Another interesting article by the Real Estate Institute of Australia research officer Evgeniya Hawthorne.
The housing sector in Australia contributes nearly $40 billion in taxation revenue to federal, state and local governments each year, or 11% of the total taxation revenue collected. Despite the fact that stamp duty is widely acknowledged as an inefficient tax, little has been done to ease the pressure from those buying property.
Stamp duty is the tax imposed by state governments on certain contracts, with the amount of tax payable calculated as a percentage of the contract value.
Australia has a long history of inconsistency and complexity in this area with states and territories applying different stamp duty rates and offering different concessions depending on the characteristics of the buyer and the property.
• In NSW, from 1 January 2012, stamp duty concessions are no longer available to first home buyers of established homes.
• The Victorian Government offers eligible first home buyers a duty reduction when they purchase a new or established home. Currently,the reduction is 40% and it will eventually reach 50%, when it has been completely phased in.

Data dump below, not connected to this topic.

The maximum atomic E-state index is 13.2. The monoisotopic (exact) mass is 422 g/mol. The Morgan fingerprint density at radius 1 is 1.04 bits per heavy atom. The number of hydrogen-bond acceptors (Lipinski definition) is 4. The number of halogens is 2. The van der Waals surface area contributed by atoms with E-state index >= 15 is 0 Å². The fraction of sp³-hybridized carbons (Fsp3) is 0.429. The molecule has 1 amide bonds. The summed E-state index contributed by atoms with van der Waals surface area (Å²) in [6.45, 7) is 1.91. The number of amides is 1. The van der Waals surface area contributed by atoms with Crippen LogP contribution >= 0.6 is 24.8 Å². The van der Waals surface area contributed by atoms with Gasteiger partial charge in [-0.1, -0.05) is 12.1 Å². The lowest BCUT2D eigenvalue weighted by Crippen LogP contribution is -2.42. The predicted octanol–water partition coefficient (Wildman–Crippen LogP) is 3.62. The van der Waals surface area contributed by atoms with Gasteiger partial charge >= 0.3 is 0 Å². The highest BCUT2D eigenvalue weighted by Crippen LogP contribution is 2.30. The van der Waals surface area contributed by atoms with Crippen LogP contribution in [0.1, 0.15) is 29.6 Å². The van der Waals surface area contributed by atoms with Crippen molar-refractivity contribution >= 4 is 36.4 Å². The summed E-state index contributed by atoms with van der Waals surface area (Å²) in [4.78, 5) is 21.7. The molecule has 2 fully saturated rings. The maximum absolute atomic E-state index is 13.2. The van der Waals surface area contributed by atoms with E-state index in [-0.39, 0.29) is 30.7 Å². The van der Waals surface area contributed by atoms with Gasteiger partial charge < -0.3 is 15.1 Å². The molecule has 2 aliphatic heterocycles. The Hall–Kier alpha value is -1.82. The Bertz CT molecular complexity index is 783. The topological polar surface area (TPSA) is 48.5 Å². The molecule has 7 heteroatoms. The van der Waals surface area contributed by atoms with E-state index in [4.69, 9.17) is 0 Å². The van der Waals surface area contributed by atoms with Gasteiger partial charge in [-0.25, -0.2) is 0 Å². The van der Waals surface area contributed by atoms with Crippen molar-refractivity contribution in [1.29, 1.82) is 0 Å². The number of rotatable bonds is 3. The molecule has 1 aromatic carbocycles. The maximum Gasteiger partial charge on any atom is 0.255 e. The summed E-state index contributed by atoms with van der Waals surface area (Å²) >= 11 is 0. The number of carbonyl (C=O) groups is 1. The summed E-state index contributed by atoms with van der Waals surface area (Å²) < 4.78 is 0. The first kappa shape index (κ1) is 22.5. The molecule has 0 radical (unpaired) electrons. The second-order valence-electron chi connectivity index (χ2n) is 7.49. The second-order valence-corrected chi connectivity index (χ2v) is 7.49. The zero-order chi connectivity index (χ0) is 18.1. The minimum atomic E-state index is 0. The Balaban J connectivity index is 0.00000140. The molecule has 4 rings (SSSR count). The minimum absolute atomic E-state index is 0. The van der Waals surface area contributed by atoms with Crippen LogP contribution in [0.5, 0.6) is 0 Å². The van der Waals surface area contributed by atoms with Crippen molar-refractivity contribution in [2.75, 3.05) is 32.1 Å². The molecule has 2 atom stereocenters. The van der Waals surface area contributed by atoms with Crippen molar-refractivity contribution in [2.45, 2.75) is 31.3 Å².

• In Queensland, stamp duty concessions are available to eligible first home buyers of both new and established homes.
• While first home buyers in Tasmania no longer enjoy the $4,000 concession, the initiative was in place between 20 May 2004 and 17 June 2011.
• In Western Australia, the $250,000 first home buyer stamp duty relief was increased to $500,000 on 1 July 2007.
• In the ACT, the stamp duty concession ceased for first home buyers of established homes as of 1 September 2012. Eligible first home buyers can elect to defer payment of the duty.
For the governments of states and territories, stamp duties are the major source of budget revenue. Table 1 shows revenue from stamp duties on conveyances collected by state and territory governments between 2002/03 and 2011/12.
The Real Estate Institute of Australia (REIA) has been advocating for stamp duties to be abolished. REIA’s biggest concern is the damage stamp duties do to housing affordability and labour mobility.
Stamp duties represent additional costs to property transactions, thereby discouraging turnover of housing and distorting choices between renting and buying and between moving house and renovating. Individuals who move more frequently would pay more taxes than those who move less often. Others, who would have to buy or sell if they changed jobs, could be deterred by these costs, thus reducing labour mobility. These distortions lead to sub-optimal outcomes, reduce investment in the property market and impede labour mobility.
Stamp duties should be abolished and replaced by an efficient source of revenue for states and territories.
This article is brought to you by REIA Research Officer, Evgeniya Hawthorne.
Evgeniya can be contacted at email@example.com